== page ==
Airbus safety comes into the spotlight

A Yemenia airlines Airbus on the tarmac of Charles De Gaulle airport in Paris, France. A similar airplane plunged into the sea trying to land at Moroni, the Comoros Islands, last week. More than 150 people were killed. /Reuters

A lot of travellers boarding an Airbus today might be thinking twice. After all, yet another bus is at the bottom of yet another ocean — and another 153 souls have gone west.

Could the European airliners be latter-day versions of the DC-10?

That is, a flawed design, meaning a relatively dangerous way to fly?

For the entire Airbus airliner fleet (more than 5,400 are in service globally), the numbers do not support that conclusion.

In July 2008, Airbus’ bitter rival Boeing released a “Statistical Summary of Commercial Jet Airplane Accidents” from the dawn of the jet age in 1959 through 2007.

At the time of the study, the A330 still had a flawless record: no fatal accidents in the course of a million departures.

A month ago, Air France 447 changed that record, but the airliner remains very safe statistically. Over the years the Airbus A300 has had three crashes that caused deaths. That equates to a rate of .47 airplanes lost per million departures.

The A320 series has had eight fatal crashes — or .23 hulls per million departures. And the A340 has never had a fatal crash.

The record is not as good for the A310, the model of airplane that plunged into the sea trying to land at Moroni, the capital of the Comoros Islands.

It has crashed and killed people eight times now. That equates to a fatal accident rate of 1.42 airplanes for every million departures.The infamous and much maligned DC-10 crashed with fatalities a dozen times, for a rate of 1.36 fatal crashes per million departures.

It is worth noting that these fatal accident rates have come a long way. The early jet airliners - the 707 and DC-8 - logged fatal accident rates of 4.21 and 4.03 per million departures respectively.

But take a look at the accident reports for the A310 — there are two common threads.

First, they are all attributed to pilot error: Trying to land in a thunderstorm, botched use of thrust reversers on rollout, improper stall recovery, spatial disorientation on a dark, stormy night, a botched missed approach, and the most infamous of all, the captain who allowed his son to take the controls, leading to a stall and spin.

The second is the airlines were all flagged in third world/emerging nations. This is why you are hearing so much talk about the so called blacklist of airlines that are banned from flying to Europe or the US.

So why so many pilot error crashes by crews flying the A310 for third-world airlines?

Is it shoddy training? Is it simply that the A310 is a cheap, widely used aircraft?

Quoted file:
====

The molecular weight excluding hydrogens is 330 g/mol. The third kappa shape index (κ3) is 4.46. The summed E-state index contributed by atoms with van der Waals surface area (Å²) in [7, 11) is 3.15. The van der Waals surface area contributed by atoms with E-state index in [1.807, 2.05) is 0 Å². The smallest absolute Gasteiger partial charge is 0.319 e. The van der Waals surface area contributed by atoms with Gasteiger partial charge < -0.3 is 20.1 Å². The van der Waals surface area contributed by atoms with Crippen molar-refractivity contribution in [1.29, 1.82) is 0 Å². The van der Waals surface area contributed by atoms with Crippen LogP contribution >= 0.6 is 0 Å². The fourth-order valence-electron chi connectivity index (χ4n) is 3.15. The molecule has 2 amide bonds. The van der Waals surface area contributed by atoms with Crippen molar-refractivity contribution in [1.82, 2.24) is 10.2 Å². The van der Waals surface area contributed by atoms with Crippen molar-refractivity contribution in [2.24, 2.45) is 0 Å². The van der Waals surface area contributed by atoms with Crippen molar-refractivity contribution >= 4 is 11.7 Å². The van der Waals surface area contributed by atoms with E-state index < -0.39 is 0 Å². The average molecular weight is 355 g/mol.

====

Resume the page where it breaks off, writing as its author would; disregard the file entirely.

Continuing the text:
Is it the flying environment in the countries where these planes fly, with fewer, less sophisticated navigational aids and less air traffic control coverage and expertise?

Could the highly automated Airbus design be ill-suited for these crews/ airlines/airports? Or has it saved untold lives by preventing accidents? These are hard questions to answer.

Blame it on the weather
“We never had problems with the plane,” Yemenia chairman Abdulkalek Saleh Al-Kadi told Bloomberg. “It was purely weather.” What about the weather?

Here is the weather picture (in pilot parlance, a METAR) for MORONI/Prince Said Ibrahim airport: The wind was coming out of the southwest (210 degrees) at 25 knots (28 mph) gusting to 35 knots (40 mph).

So it was windy and the sky was nearly clear albeit totally dark when the crash occurred just before 2am local time.

With that in mind, let’s try to imagine ourselves on that Yemenia flight deck.

The Moroni airport has one runway that allows planes to land either toward the north (two degrees) or the south (200 degrees). Airplanes nearly always land into the wind, especially when it is blowing as strong as it was that night.

But there is only one precision instrument approach to the airport. So the crew was forced to fly a visual approach to runway 20 on a dark night over water — approaching an island that probably does not have many lights blazing at that hour.

To add to the challenge, runway 20 does not have a Precision Approach Path Indicator (PAPI).

This is an array of focused light beams that sit beside a runway and give a pilot a visual indication of where his craft is relative to the ideal glide path.
Without the apparatus on that dark night, the crew would have had a hard time judging how close they were to the ground (or the surface of the sea). It is called “spatial disorientation” and it kills a lot of pilots and passengers (including John F. Kennedy, Jr, his wife and sister-in-law).

O’Brien is an airplane owner and freelance journalist who lives in Manhattan, US.

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